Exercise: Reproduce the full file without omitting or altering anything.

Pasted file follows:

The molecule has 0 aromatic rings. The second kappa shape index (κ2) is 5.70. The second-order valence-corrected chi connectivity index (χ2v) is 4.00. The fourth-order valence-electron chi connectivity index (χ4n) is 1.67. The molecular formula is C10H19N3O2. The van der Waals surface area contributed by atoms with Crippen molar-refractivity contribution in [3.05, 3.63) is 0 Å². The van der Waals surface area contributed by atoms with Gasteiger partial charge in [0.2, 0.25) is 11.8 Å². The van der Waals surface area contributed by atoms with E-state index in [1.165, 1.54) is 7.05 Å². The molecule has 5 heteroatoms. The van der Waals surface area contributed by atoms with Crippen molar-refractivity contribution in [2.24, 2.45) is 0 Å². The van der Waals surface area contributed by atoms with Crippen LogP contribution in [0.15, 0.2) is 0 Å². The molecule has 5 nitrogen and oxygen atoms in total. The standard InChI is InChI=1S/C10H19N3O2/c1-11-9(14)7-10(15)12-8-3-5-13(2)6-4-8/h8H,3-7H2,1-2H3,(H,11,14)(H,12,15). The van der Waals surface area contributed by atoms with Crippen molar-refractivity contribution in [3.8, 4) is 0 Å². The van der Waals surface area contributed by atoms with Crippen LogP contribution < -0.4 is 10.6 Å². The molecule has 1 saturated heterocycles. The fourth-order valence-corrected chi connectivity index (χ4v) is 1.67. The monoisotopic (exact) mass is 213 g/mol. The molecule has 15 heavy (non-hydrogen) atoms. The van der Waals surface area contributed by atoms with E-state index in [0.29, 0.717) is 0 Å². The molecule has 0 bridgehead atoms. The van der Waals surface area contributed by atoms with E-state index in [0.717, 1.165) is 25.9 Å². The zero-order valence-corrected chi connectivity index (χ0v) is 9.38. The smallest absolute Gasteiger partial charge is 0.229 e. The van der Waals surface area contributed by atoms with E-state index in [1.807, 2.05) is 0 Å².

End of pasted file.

The molecule has 0 aromatic rings. The second kappa shape index (κ2) is 5.70. The second-order valence-corrected chi connectivity index (χ2v) is 4.00. The fourth-order valence-electron chi connectivity index (χ4n) is 1.67. The molecular formula is C10H19N3O2. The van der Waals surface area contributed by atoms with Crippen molar-refractivity contribution in [3.05, 3.63) is 0 Å². The van der Waals surface area contributed by atoms with Gasteiger partial charge in [0.2, 0.25) is 11.8 Å². The van der Waals surface area contributed by atoms with E-state index in [1.165, 1.54) is 7.05 Å². The molecule has 5 heteroatoms. The van der Waals surface area contributed by atoms with Crippen molar-refractivity contribution in [2.24, 2.45) is 0 Å². The van der Waals surface area contributed by atoms with Crippen LogP contribution in [0.15, 0.2) is 0 Å². The molecule has 5 nitrogen and oxygen atoms in total. The standard InChI is InChI=1S/C10H19N3O2/c1-11-9(14)7-10(15)12-8-3-5-13(2)6-4-8/h8H,3-7H2,1-2H3,(H,11,14)(H,12,15). The van der Waals surface area contributed by atoms with Crippen molar-refractivity contribution in [3.8, 4) is 0 Å². The van der Waals surface area contributed by atoms with Crippen LogP contribution < -0.4 is 10.6 Å². The molecule has 1 saturated heterocycles. The fourth-order valence-corrected chi connectivity index (χ4v) is 1.67. The monoisotopic (exact) mass is 213 g/mol. The molecule has 15 heavy (non-hydrogen) atoms. The van der Waals surface area contributed by atoms with E-state index in [0.29, 0.717) is 0 Å². The molecule has 0 bridgehead atoms. The van der Waals surface area contributed by atoms with E-state index in [0.717, 1.165) is 25.9 Å². The zero-order valence-corrected chi connectivity index (χ0v) is 9.38. The smallest absolute Gasteiger partial charge is 0.229 e. The van der Waals surface area contributed by atoms with E-state index in [1.807, 2.05) is 0 Å².